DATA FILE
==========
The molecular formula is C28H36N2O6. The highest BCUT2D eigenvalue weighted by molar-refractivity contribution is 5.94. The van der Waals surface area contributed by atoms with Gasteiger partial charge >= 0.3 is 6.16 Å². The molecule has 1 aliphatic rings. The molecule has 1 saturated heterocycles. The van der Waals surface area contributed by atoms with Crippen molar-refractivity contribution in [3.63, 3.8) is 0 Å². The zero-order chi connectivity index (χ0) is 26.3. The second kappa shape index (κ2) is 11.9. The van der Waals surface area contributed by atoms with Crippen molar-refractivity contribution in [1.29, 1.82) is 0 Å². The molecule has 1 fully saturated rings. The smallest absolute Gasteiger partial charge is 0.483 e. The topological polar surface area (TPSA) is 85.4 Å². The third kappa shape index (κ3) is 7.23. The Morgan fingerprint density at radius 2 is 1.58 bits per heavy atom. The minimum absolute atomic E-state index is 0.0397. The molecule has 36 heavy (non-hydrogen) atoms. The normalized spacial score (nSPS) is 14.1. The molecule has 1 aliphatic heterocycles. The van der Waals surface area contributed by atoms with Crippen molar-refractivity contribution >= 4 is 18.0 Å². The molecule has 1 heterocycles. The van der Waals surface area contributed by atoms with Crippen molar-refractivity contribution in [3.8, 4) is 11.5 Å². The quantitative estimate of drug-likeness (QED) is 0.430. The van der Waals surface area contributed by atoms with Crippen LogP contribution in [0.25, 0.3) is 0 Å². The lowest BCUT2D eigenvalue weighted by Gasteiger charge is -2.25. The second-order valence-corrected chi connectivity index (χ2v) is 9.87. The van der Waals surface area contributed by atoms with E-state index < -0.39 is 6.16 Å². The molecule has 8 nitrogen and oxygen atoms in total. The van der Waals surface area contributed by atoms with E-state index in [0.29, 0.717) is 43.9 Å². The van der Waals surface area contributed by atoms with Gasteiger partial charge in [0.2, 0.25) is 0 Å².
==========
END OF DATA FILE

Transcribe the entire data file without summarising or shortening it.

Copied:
The molecular formula is C28H36N2O6. The highest BCUT2D eigenvalue weighted by molar-refractivity contribution is 5.94. The van der Waals surface area contributed by atoms with Gasteiger partial charge >= 0.3 is 6.16 Å². The molecule has 1 aliphatic rings. The molecule has 1 saturated heterocycles. The van der Waals surface area contributed by atoms with Crippen molar-refractivity contribution in [3.63, 3.8) is 0 Å². The zero-order chi connectivity index (χ0) is 26.3. The second kappa shape index (κ2) is 11.9. The van der Waals surface area contributed by atoms with Crippen molar-refractivity contribution in [1.29, 1.82) is 0 Å². The molecule has 1 fully saturated rings. The smallest absolute Gasteiger partial charge is 0.483 e. The topological polar surface area (TPSA) is 85.4 Å². The third kappa shape index (κ3) is 7.23. The Morgan fingerprint density at radius 2 is 1.58 bits per heavy atom. The minimum absolute atomic E-state index is 0.0397. The molecule has 36 heavy (non-hydrogen) atoms. The normalized spacial score (nSPS) is 14.1. The molecule has 1 aliphatic heterocycles. The van der Waals surface area contributed by atoms with Crippen molar-refractivity contribution >= 4 is 18.0 Å². The molecule has 1 heterocycles. The van der Waals surface area contributed by atoms with Crippen molar-refractivity contribution in [3.8, 4) is 11.5 Å². The quantitative estimate of drug-likeness (QED) is 0.430. The van der Waals surface area contributed by atoms with Crippen LogP contribution in [0.25, 0.3) is 0 Å². The lowest BCUT2D eigenvalue weighted by Gasteiger charge is -2.25. The second-order valence-corrected chi connectivity index (χ2v) is 9.87. The van der Waals surface area contributed by atoms with E-state index < -0.39 is 6.16 Å². The molecule has 8 nitrogen and oxygen atoms in total. The van der Waals surface area contributed by atoms with E-state index in [0.29, 0.717) is 43.9 Å². The van der Waals surface area contributed by atoms with Gasteiger partial charge in [0.2, 0.25) is 0 Å².